The University of Miami will implement hybrid reefs in Miami Beach

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The experiment will use concrete structures with live corals and oyster beds to test their ability to absorb wave energy

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The University of Miami will implement hybrid reefs in Miami Beach

Climate change has increased erosion due to the impact of waves on the beaches of the south florida. (Greater Miami Convention & Visitors Bureau)

Two will be installed by the end of January20-foot (6-meter) long hybrid reefs off the coast of Miami Beach, at 80th Street, to test their ability to absorb wave energy in The real world. This test, carried out by researchers from the University of Miami (UM), is part of an effort to protect the coasts from the effects of climate change.

Following a particularly damaging series of storms in 2018, the The United States Department of Defense found it necessary to find ways to protect its coastal bases from flooding, erosion, and storm surges.

With the increase in At sea level, due to the effects of climate change, storm surges and erosion of things are expected to increase. To mitigate the damage this causes to coastal bases, the Defense Advanced Research Projects Agencyrecruited corals, oysters, and three international teams of scientists, led by researchers from the University of Miami, the University of Hawaii and Rutgers University.

< p class="paragraph">Researchers have developed hybrid reefs, a combination of concrete structures with coral reefs and oyster beds. If it works, the effect this would have in reducing the havoc caused by the sea will save billions of dollars for the military, as well as save numerous human lives.

The University of Miami to implement hybrid reefs in Miami Beach

The reefs protect the coasts by absorbing the energy of the waves. (National Park Service)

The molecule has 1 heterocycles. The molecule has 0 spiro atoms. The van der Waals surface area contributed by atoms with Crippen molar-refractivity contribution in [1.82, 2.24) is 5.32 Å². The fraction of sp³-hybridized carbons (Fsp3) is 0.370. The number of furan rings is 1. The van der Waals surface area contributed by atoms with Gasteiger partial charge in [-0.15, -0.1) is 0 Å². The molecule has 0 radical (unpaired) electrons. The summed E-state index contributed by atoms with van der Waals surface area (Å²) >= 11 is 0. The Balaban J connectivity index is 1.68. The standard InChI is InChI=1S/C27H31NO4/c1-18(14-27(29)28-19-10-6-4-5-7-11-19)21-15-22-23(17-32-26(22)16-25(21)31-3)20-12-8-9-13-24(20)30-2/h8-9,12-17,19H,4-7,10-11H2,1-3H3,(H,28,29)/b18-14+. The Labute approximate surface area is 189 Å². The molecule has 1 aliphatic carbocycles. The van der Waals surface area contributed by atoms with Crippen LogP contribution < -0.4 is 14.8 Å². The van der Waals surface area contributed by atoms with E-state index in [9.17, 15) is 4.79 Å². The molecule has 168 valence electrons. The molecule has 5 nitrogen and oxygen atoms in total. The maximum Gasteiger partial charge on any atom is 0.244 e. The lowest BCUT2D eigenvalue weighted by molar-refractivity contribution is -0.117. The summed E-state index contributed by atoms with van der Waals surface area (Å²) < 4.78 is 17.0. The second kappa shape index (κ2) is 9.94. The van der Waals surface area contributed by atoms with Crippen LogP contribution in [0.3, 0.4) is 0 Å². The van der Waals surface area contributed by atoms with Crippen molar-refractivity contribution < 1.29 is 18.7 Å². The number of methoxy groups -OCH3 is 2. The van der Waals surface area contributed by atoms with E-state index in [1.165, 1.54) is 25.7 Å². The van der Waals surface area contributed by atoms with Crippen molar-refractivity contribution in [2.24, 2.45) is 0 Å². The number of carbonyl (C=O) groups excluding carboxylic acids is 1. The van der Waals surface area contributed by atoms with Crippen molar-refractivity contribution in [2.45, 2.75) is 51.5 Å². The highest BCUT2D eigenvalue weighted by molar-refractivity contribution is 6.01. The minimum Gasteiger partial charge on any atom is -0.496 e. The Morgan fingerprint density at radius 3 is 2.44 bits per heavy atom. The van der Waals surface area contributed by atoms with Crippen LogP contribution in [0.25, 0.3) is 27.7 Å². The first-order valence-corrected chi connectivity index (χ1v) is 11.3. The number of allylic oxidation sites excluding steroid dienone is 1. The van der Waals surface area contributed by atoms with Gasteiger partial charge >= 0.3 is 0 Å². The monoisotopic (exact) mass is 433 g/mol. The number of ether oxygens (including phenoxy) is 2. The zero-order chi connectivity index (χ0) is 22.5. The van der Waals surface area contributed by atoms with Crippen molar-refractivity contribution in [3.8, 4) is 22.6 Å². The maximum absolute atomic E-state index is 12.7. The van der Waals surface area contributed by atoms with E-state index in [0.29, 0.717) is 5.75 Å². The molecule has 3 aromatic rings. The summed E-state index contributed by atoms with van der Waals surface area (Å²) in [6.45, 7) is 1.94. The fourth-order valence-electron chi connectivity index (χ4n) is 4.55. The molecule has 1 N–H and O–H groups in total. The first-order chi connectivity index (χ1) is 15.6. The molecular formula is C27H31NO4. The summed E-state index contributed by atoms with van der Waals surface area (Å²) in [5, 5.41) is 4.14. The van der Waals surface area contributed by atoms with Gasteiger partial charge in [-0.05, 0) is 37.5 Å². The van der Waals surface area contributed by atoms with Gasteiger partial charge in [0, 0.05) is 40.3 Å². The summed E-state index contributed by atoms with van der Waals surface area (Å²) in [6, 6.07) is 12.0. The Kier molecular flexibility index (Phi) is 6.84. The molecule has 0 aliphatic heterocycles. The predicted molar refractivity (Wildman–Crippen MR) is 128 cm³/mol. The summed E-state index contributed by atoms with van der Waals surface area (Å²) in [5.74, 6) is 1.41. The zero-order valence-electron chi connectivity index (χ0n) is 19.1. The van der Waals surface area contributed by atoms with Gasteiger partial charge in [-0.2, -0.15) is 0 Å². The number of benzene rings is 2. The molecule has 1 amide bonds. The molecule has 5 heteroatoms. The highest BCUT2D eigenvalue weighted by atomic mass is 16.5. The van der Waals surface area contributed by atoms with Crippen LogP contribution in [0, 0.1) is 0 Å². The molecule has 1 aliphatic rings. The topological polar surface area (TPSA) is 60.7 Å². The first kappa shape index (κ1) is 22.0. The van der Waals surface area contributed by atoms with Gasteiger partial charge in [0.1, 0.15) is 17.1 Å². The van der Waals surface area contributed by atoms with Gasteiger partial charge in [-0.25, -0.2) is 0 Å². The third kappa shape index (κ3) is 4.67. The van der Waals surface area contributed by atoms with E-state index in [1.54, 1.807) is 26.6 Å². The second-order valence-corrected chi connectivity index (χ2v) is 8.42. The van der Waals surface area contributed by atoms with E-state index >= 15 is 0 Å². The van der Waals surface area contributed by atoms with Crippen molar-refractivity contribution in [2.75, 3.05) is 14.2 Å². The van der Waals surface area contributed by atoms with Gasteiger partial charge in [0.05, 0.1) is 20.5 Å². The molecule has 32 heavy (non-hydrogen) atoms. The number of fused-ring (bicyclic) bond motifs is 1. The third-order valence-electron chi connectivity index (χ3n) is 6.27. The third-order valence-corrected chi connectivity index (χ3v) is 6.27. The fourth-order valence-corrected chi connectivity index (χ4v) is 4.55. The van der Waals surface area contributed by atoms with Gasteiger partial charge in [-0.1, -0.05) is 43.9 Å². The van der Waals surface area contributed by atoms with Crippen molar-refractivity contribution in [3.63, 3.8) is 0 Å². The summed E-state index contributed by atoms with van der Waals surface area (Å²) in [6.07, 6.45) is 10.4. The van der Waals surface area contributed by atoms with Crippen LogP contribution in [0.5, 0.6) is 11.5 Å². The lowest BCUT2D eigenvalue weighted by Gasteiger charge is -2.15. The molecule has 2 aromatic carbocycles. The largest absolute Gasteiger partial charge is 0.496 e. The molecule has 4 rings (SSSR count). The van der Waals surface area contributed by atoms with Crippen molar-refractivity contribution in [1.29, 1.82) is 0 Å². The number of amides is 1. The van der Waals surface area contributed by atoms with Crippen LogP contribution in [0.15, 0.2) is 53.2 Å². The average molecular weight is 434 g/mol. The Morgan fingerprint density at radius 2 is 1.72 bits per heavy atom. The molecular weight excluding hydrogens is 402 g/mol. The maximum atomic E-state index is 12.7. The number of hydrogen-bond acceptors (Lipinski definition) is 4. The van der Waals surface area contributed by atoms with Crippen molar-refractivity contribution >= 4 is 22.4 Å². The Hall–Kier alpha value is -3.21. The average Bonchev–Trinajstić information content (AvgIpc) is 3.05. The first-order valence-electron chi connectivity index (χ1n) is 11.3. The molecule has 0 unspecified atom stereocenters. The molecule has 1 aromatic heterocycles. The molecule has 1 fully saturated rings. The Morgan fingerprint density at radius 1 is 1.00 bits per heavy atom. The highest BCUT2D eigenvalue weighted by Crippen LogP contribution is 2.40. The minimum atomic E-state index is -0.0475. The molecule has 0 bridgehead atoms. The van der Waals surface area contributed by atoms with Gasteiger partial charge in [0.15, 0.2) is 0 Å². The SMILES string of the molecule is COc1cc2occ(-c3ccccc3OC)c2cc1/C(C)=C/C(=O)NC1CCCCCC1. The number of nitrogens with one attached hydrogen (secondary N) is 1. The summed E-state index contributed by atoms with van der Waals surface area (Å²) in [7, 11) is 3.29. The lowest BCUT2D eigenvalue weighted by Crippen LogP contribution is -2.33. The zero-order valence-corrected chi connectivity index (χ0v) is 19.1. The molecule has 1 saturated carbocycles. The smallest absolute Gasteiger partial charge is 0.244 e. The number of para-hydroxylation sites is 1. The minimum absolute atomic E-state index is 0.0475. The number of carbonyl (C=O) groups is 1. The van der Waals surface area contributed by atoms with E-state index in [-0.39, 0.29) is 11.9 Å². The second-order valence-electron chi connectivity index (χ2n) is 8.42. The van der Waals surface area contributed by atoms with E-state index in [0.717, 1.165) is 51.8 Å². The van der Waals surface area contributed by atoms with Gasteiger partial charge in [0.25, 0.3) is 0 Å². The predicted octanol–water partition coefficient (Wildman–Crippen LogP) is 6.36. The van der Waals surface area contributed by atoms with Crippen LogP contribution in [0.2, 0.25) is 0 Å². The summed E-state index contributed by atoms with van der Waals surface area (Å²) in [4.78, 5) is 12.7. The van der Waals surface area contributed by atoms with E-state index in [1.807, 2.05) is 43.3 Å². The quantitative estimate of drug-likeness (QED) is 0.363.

The application of this technology would transcend its military use. For coastal communities like Miami and Miami Beach, the impact this new defense mechanism could have is incalculable.

University of Miami professor of ecology and marine biology Andrew Baker, expressed interest in seeing hybrid reefs deployed in Miami-Dade County to protect barrier islands such as Miami Beach and Key Biscayne. “If you're going to do this anywhere in the world and want to get the most bang for your buck, there's no better place than the Southeast Florida because we're so vulnerable,” Baker said.

Laboratory tests, conducted in UM's massive wind and wave tank on Virginia Key They were promising. The scientists placed an artificial reef structure at the bottom of the 38,000-gallon tank and covered it with tiny skeletons of staghorn coral. According to an article published in 2021, the result was a reduction in wave energy between 11% and 98%, depending on the reef design and the types of waves launched.

Local governments along Florida's coasts have been creating artificial reefs for decades, using everything from old ships to concrete rubble. However, the objective of these has been to attract divers and recreational fishermen, and at the same time reduce the pressure on natural reefs.

“Artificial reefs are not new, and to some extent even hybrid reefs are not new,” Baker said. “The new thing about all this is thinking about: How do we do this in the best possible way? What is the best design to reduce wave energy?”

The University of Miami will implement hybrid reefs in Miami Beach

If it works, the hybrid reefs could absorb more than 90% of the wave energy. (University of Hawaii)

The hybrid reefs that will be tested were specifically designed for the purpose of mitigating wave damage to shorelines. The bases of these, made up of concrete structures, will be stacked like LEGO bricks.and they will have rough surfaces so that corals and others can cling to them. In addition, they will be hollow and full of holes, which will increase their ability to absorb wave energy and reduce material costs.

In November, the scientists plan to begin construction of a 50 meter long hybrid reef to be installed off the coast of Key West Naval Air Base. Another section of the same length will be built in 2026 to be placed next to the first one. By then, they will incorporate new concrete designs and the most global warming resistant corals they have been able to develop.

“Ultimately, the goal is, whatever we learn from this, we want to scale it up and use it in other areas, including here, closer to home, in Miami-Dade or Broward county,” Baker said.

< p class="paragraph">If successful, they will have developed a technology that can absorb 90% of wave energy at a cost of less than USD 300 per cubic meter of hybrid reef.

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